On 9 March 2022, the EU announced the imposition of further sanctions against Russia and Belarus. In addition to the introduction of new restrictions (see below), the EU press release notes that the relevant amendments aim to create a closer alignment between sanctions in place against Russia and Belarus, so as to prevent circumvention of these sanctions.
Regulation (EU) 2022/394 (amending Regulation (EU) 833/2014) among others include the following amendments:
- Introduction of new product control restrictions related to maritime navigation and radio equipment, as listed in the new Annex XVI;
- Addition of the “Russian Maritime Register of Shipping” to the list of state-owned enterprises subject to sectoral sanctions in Annex XIII to Regulation (EU) 833/2014;
- Clarification on the definition of “transferable securities”, to also explicitly include crypto-assets;
- Extension of the exemption related the acceptance of deposits exceeding EUR 100,000 (see also this previous blog post) to Swiss and EEA nationals and residents;
- Explicit reference to the Russian National Wealth Fund as an relevant entity for the prohibition on transactions related to the management of reserves as well as of assets of the Central Bank of Russia, and certain affiliated parties (see also this previous blog post);
- Introduction of an information sharing provision for EU Member States regarding granted authorizations for transactions related to goods and technology intended for maritime safety.
In addition, Regulation (EU) 2022/396 (implementing Regulation (EU) 269/2014) lists an additional 160 individuals as Designated Persons. According to the press release, these listed individuals include 14 oligarchs and prominent business people and their family members, and 146 members of the Russian Federation Council.
The purpose of the additional measures imposed against Belarus through Regulation (EU) 2022/398 (amending Regulation (EC) 765/2006) is largely similar to the financial restrictions that were recently imposed by the EU against Russia (see also our previous blog posts, here, here and here).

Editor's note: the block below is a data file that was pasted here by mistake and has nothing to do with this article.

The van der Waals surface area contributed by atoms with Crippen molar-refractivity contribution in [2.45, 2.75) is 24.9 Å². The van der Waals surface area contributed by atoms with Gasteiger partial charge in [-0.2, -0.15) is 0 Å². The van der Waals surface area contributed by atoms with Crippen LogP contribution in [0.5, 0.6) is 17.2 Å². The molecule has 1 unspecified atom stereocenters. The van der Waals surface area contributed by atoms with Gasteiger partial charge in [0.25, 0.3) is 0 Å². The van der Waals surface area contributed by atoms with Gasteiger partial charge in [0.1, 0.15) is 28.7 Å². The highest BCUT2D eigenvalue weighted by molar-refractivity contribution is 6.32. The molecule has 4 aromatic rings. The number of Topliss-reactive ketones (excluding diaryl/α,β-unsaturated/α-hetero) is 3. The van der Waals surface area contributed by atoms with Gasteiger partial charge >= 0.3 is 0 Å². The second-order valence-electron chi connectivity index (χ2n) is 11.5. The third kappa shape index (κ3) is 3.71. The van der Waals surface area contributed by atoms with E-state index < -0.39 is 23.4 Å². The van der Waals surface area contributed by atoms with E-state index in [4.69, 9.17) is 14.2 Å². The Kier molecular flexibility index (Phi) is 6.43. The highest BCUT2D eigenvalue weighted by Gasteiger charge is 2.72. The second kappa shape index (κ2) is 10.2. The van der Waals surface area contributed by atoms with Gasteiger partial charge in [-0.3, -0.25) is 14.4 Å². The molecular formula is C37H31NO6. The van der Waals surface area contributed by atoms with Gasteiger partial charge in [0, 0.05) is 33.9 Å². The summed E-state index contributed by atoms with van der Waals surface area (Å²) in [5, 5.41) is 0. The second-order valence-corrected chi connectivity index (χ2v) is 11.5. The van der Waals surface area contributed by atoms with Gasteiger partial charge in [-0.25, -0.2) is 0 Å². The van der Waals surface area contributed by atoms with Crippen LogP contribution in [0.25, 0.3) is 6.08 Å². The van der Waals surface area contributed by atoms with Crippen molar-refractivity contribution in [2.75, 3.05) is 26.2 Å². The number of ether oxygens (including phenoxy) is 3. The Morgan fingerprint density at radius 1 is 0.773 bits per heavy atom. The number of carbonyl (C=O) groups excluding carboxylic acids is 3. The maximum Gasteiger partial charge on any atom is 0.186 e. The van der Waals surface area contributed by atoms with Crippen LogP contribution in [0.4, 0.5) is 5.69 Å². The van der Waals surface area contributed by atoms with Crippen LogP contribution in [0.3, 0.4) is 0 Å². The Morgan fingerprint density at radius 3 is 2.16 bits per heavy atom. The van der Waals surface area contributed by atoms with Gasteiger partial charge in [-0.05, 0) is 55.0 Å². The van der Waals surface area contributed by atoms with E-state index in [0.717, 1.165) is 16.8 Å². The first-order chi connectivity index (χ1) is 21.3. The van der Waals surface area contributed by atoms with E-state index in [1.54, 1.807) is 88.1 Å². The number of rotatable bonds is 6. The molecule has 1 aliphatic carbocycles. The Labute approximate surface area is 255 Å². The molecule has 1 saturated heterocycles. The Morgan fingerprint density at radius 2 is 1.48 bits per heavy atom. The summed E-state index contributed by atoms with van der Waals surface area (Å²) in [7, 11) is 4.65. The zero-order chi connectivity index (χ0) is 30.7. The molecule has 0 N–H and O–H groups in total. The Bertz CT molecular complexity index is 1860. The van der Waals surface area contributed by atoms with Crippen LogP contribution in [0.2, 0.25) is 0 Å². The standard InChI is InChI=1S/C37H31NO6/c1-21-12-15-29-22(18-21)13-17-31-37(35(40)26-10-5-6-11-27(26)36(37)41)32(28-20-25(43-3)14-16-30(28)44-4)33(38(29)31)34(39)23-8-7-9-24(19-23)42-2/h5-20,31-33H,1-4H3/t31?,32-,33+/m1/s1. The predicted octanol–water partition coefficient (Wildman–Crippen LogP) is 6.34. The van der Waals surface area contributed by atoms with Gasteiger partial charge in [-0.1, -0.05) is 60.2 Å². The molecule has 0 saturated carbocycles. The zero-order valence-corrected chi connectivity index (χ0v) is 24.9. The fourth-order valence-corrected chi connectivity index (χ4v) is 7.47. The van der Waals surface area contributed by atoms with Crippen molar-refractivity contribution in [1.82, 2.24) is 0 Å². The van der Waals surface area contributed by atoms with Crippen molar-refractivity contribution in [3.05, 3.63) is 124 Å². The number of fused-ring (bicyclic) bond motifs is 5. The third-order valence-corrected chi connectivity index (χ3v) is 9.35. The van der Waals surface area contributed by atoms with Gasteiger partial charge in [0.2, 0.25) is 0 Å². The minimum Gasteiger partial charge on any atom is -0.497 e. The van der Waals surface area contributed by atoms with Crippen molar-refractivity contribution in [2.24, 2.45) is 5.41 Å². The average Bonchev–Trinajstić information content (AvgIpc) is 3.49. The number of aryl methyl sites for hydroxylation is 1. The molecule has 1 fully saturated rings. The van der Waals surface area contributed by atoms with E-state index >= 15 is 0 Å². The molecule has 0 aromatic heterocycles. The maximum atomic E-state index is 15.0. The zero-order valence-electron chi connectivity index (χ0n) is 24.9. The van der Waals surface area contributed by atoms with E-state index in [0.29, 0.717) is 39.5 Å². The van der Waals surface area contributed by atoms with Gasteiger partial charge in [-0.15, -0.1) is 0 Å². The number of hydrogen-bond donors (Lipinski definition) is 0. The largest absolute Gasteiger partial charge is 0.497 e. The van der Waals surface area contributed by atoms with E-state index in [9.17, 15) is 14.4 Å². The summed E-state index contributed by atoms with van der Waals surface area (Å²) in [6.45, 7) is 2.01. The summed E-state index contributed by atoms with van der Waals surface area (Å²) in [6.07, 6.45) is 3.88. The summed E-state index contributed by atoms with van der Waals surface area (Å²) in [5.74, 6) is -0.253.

In short, these additional restrictions include:
- Exclusion from the SWIFT messaging system of Belagroprombank Bank Dabrabyt Development Bank of the Republic of Belarus, and their Belarusian subsidiaries, as of 20 March 2022;
- Introduction of new financial restrictions prohibiting the following activities (possibly, subject to limited exceptions and carve-outs):
- Transactions related to the management of reserves or assets of the Central Bank of Belarus, and certain affiliated parties;
- Listing and provision of services on EU trading venues in relation to shares of Belarusian state-owned persons, entities or bodies, as of 12 April 2022;
- Provision of public financing or financial assistance for trade with, or investment in, Belarus;
- Acceptance of deposits exceeding EUR 100,000 from Belarusian nationals or residents or legal persons, entities or bodies established in Belarus;
- Provision of various services by EU central securities depositories for transferable securities issued after 12 April 2022 to Belarusian nationals or residents or legal persons, entities or bodies established in Belarus;
- Sale of euro denominated transferable securities issued after 12 April 2022 or certain units to Belarusian nationals or residents or legal persons, entities or bodies established in Belarus;
- Sale, supply, transfer or export of euro denominated banknotes to Belarus, a person in Belarus, or for use in Belarus.